Guest post by Madolline Gourley, traveling cat sitter from Brisbane, Australia.
I had the pleasure of looking after Henry and his adoptive sister, Josie, for about a month during the recent summer holidays. The cats’ Toronto-based owners warned me about Henry’s fondness for human food, but I didn’t realise this meant he’d want to try anything and everything I brought home.
They told me about an evening where Henry, their two-year-old ginger kitty, snuck a slice of pizza out of the pizza box while they slept. While funny, I’ve known a few cheese-loving cats over the years so I didn’t think anything more of it. That is, until I brought my first piece of cake back to the apartment the first afternoon I was in town.
I unboxed the coffee cake and left it on the dining room table while I went to the kitchen to get a fork. I was gone for less than 30 seconds, during which time Henry appeared out of nowhere and was helping himself to the Mascarpone crème. I know cats shouldn’t eat some of the ingredients in the cake, so I was quick to take it off the table. Henry wasn’t very happy about this and began to gently paw at the cake’s packaging as I held (and ate) it in my hands.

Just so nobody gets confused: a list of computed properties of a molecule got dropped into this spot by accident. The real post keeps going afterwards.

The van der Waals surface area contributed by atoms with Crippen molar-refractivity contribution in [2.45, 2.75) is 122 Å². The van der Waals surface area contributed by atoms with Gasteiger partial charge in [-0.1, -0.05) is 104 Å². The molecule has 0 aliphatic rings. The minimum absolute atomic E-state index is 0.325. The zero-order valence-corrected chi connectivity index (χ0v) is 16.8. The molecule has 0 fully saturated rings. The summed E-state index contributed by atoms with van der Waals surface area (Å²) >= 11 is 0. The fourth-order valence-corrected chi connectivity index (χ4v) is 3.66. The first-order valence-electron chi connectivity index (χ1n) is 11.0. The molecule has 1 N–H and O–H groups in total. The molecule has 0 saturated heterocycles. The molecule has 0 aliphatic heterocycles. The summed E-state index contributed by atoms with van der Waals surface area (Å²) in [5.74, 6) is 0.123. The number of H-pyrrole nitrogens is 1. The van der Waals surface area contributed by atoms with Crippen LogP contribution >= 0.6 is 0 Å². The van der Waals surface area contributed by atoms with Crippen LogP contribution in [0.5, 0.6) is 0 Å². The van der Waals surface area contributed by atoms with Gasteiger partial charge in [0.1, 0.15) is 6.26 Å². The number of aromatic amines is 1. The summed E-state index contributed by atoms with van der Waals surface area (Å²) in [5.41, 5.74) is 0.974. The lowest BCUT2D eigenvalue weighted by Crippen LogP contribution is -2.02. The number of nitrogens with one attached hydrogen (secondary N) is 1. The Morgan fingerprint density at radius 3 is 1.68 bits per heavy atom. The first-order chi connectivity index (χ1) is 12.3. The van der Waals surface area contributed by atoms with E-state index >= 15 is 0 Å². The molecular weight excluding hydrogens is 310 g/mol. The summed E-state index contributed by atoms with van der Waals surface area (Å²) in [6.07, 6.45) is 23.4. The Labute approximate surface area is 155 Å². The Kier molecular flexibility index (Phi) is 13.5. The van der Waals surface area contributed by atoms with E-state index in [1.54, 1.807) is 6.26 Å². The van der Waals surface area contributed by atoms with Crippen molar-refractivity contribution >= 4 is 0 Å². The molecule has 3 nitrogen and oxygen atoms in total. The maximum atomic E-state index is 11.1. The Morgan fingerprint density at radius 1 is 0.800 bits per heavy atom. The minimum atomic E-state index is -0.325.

Henry continued to show a keen interest in other snacks I’d bring home each day — this included things like a birthday cake-inspired protein bar, salted caramel and pretzel donut, and pecan praline cheesecake — and would always have a go at getting some of it for himself.
You might be starting to think Henry only liked baked goods and sweet treats, but he liked savoury snacks just as much as he enjoyed eyeing-off my almond croissant. He tried to stick his head in the bag of ketchup-flavoured rice cakes and was transfixed by the Twigz’s buttery herb and garlic pretzels packet. He also tried to get his way into a container of BBQ-flavoured nuts I picked up.
Henry even had a crack at the cherries I brought home from St Lawrence Market and, on one occasion, thought he was more monkey than cat when he spotted my banana. There were times when my dinner wasn’t safe, either. One night, I caught both cats getting a whiff of the meat-free pad Thai I had delivered.
Just to be clear: Henry isn’t underfed. He’s curious. I think his food curiosity stems from his time as a rescue cat when meals weren’t a constant in his life. I don’t know a whole lot about his past — or how long he was living on the streets – but I do know he’s living his best life now. That includes being showered with love, cat toys and creamy treats.